Even if your job doesn’t make you directly responsible for tracking marketing analytics, it’s still crucial for you to have an understanding of some of the most influential marketing metrics. Metrics determine the health of your online presence and even indicate how well your bottom line is faring.
Below are some of the most important online marketing metrics and how to work with your marketing team to improve them.
When it comes to bounce rate, lower is better. The bounce rate is what percentage of people leave your website after only visiting one page (the one they “landed on” when coming to your site). A lower bounce rate usually means that users are finding what they are looking for when they come onto your website.
For instance, if your internal product page about custom Ford Mustang mufflers is organically ranked in Google results for that term, but the page doesn’t offer “Buy” buttons, a CTA, or instructions for how to purchase, users coming to the page from a search will likely go somewhere else.
According to RocketFuel, most optimized websites have an average bounce rate of 26 to 70 per cent. TechWyse reports that the average bounce rate is 40 to 55 per cent, and great websites have a bounce rate of below 25 per cent.
To improve your bounce rate, make sure all your content pages have a CTA, or can answer questions or fulfill a “quest” someone might have when they come to that specific page.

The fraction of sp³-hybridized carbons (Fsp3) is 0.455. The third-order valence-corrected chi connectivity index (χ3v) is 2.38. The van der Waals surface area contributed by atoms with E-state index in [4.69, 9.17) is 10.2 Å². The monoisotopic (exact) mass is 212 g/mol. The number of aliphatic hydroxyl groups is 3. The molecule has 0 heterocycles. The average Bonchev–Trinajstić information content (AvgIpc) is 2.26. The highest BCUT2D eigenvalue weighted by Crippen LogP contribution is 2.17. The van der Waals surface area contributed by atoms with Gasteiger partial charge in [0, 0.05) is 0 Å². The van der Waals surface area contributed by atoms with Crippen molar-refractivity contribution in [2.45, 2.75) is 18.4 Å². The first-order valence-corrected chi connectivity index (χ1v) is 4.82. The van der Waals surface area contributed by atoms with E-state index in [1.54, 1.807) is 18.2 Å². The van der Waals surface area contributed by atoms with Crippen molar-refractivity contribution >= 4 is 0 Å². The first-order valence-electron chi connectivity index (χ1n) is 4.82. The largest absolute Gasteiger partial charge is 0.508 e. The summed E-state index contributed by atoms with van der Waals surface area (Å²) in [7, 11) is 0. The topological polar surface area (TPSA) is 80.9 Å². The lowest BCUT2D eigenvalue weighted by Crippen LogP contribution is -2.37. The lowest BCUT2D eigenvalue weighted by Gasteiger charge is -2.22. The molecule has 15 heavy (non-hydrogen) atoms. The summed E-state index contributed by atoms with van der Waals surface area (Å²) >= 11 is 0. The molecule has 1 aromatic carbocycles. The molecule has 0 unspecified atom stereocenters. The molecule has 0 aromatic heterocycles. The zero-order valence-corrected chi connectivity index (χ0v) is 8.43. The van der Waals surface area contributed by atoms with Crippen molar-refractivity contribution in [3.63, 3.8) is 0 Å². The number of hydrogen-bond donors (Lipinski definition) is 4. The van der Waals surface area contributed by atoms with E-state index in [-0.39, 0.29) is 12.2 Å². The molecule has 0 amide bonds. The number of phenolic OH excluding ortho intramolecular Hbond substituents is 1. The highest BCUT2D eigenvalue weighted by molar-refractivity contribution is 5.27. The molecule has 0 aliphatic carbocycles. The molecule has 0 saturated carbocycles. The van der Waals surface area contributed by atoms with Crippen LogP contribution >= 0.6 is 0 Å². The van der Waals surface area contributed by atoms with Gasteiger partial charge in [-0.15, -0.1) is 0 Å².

When marketing analytics first became more important and a specialty on its own, most executives and marketers were focused on website pageviews. While this is still something to consider, paying more attention to the amount of time the average user spends on your website can give you a better idea of whether or not it is meeting users’ expectations.
Additionally, the more time users spend on your site, the higher the chance they will contact you, complete a conversion, or return to your site.
Unfortunately, according to Tony Haile, “most people who click don’t read. In fact, 55 per cent spend fewer than 15 seconds actively on a page . . . and one in every three visitors spend less than 15 seconds reading articles they land on.” Most other statistics and averages on TOS are rare, with most experts advising brands to compare their own data to see how they are improving. TOS appears to vary wildly from one website to the next.
Set a goal for improvement for each quarter and see how you progress. To increase time spent on site, OptinMonster recommends making sure your content is easy to read, your website is easy to navigate, and you frequently add internal links to other applicable pages on your website or blog.
Conversions are a common term used in most areas of sales and marketing. Thankfully it means the same across all verticals: the ratio of how many attempts at a sale versus actual sales. For example, when it comes to websites, if 1,000 people visit your landing page for a specific product offer, and 200 make a purchase, your conversion rate is 20 per cent.